Heart Valves Grown From Womb Fluid Cells
Wednesday, November 15, 2006; 4:33 PM
CHICAGO -- Scientists for the first time have grown human heart valves using stem cells from the fluid that cushions babies in the womb _ offering a revolutionary approach that may be used to repair defective hearts in the future.
The idea is to create these new valves in the lab while the pregnancy progresses and have them ready to implant in a baby with heart defects after it is born.
The Swiss experiment follows recent successes at growing bladders and blood vessels and suggests that people may one day be able to grow their own replacement heart parts _ in some cases, even before they're even born.
It's one of several sci-fi tissue engineering advances that could lead to homegrown heart valves for infants and adults that are more durable and effective than artificial or cadaver valves.
"This may open a whole new therapy concept to the treatment of congenital heart defects," said Dr. Simon Hoerstrup, a University of Zurich scientist who led the work, which was presented Wednesday at an American Heart Association conference.
Also at the meeting, Japanese researchers said they had grown new heart valves in rabbits using cells from the animals' own tissue. It's the first time replacement heart valves have been created in this manner, said lead author Dr. Kyoko Hayashida.
"It's very promising," University of Chicago cardiologist Dr. Ziyad Hijazi said of the two studies. "I don't doubt" that it will be applied one day in humans, he said.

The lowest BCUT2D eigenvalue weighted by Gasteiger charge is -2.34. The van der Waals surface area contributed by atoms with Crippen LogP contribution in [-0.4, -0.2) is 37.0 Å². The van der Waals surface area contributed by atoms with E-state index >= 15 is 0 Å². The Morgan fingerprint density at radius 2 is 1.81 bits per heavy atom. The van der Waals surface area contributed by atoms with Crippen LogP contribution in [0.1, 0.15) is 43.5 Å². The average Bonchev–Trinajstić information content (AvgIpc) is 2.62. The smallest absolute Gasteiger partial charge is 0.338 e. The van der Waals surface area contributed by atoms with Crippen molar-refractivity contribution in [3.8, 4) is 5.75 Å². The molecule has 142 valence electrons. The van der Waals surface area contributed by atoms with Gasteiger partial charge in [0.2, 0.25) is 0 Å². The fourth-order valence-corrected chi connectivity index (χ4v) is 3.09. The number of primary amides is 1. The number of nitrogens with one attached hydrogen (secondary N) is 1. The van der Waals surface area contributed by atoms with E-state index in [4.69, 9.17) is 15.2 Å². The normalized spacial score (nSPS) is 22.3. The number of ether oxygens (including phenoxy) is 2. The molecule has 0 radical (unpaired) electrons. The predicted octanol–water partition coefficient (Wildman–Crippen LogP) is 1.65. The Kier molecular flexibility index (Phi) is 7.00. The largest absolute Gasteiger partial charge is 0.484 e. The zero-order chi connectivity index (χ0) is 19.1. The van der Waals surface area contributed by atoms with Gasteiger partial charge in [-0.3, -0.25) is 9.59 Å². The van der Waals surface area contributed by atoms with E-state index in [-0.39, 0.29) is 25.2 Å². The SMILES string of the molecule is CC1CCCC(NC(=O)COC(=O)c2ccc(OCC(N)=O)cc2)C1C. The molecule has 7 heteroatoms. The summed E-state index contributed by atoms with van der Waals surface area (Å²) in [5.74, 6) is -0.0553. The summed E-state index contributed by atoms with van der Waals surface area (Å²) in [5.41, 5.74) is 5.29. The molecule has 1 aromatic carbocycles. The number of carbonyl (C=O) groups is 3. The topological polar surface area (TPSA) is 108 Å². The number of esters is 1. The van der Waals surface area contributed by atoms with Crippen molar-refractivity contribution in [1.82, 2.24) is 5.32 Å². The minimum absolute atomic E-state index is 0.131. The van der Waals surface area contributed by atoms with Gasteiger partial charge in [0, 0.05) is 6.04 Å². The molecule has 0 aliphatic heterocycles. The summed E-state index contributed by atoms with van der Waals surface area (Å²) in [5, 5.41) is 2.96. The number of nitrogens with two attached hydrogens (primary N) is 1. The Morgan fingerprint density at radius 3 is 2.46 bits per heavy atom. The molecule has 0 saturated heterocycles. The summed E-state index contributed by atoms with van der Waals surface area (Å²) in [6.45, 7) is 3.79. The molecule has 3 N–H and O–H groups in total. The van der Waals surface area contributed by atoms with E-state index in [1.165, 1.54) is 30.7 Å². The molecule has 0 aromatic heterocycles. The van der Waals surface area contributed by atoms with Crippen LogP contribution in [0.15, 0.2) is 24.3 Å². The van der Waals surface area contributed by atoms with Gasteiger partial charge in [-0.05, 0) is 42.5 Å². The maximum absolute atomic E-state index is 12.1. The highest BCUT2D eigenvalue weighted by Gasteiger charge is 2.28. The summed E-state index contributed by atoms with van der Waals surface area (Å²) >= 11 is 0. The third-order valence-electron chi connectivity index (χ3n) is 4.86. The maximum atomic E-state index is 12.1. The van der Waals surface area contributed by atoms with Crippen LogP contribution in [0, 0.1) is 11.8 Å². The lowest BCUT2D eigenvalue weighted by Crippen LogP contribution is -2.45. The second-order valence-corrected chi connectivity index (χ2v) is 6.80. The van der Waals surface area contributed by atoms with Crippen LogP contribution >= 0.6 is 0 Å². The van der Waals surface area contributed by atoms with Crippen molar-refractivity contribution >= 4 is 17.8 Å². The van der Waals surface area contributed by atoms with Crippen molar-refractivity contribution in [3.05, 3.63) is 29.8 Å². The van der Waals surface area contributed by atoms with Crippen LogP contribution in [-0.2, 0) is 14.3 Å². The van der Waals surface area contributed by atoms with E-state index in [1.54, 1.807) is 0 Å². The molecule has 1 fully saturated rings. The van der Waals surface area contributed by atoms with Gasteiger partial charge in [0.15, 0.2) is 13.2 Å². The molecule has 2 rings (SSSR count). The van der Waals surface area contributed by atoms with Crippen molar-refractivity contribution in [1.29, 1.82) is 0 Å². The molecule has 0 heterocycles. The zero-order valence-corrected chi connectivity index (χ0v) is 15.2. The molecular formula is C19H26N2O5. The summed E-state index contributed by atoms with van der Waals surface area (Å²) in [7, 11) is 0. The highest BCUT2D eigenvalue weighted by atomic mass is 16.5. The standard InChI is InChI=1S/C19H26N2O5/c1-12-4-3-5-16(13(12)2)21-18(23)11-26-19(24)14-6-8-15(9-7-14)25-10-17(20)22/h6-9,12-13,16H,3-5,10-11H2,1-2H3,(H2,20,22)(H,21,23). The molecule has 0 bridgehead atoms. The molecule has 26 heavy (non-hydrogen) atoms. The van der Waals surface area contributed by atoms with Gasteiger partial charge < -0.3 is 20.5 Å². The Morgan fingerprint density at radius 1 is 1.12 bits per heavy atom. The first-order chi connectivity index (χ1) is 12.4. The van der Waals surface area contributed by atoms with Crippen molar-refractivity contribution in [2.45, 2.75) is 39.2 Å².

One percent of all newborns, or more than 1 million babies born worldwide each year, have heart problems. These kill more babies in the United States in the first year of life than any other birth defects, according to the National Institutes of Health.
Heart valve defects can be detected during pregnancy with ultrasound tests at about 20 weeks of pregnancy. At least one-third of afflicted infants have problems that could be treated with replacement valves, Hoerstrup said.
"It could be quite important if it turns out to work," said Dr. Robert Bonow, a Northwestern University heart valve specialist.
Conventional procedures to fix faulty heart valves all have drawbacks. Artificial valves are prone to blood clots and patients must take anti-clotting drugs for life. Valves from human cadavers or animals can deteriorate, requiring repeated open-heart surgeries to replace them, Hijazi said. That's especially true in children, because these valves don't grow along with the body.
Valves made from the patient's own cells are living tissue and might be able to grow with the patient, said Hayashida, a scientist at the National Cardiovascular Center Research Institute in Osaka.